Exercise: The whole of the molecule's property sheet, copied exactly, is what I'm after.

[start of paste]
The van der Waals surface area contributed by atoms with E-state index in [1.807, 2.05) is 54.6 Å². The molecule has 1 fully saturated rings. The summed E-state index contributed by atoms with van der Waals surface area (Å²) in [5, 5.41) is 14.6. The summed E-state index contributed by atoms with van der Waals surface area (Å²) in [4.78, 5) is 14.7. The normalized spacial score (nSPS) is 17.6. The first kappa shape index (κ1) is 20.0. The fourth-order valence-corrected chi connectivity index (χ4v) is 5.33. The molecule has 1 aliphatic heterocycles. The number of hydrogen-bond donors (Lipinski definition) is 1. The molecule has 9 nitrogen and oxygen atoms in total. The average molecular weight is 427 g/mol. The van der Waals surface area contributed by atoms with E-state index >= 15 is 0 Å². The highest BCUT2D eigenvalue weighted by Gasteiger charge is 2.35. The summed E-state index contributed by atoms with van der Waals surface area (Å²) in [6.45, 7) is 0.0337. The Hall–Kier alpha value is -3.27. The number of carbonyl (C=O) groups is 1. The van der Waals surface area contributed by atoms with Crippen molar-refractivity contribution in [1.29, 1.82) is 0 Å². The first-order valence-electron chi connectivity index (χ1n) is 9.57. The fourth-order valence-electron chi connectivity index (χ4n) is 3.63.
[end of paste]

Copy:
The van der Waals surface area contributed by atoms with E-state index in [1.807, 2.05) is 54.6 Å². The molecule has 1 fully saturated rings. The summed E-state index contributed by atoms with van der Waals surface area (Å²) in [5, 5.41) is 14.6. The summed E-state index contributed by atoms with van der Waals surface area (Å²) in [4.78, 5) is 14.7. The normalized spacial score (nSPS) is 17.6. The first kappa shape index (κ1) is 20.0. The fourth-order valence-corrected chi connectivity index (χ4v) is 5.33. The molecule has 1 aliphatic heterocycles. The number of hydrogen-bond donors (Lipinski definition) is 1. The molecule has 9 nitrogen and oxygen atoms in total. The average molecular weight is 427 g/mol. The van der Waals surface area contributed by atoms with E-state index >= 15 is 0 Å². The highest BCUT2D eigenvalue weighted by Gasteiger charge is 2.35. The summed E-state index contributed by atoms with van der Waals surface area (Å²) in [6.45, 7) is 0.0337. The Hall–Kier alpha value is -3.27. The number of carbonyl (C=O) groups is 1. The van der Waals surface area contributed by atoms with Crippen molar-refractivity contribution in [1.29, 1.82) is 0 Å². The first-order valence-electron chi connectivity index (χ1n) is 9.57. The fourth-order valence-electron chi connectivity index (χ4n) is 3.63.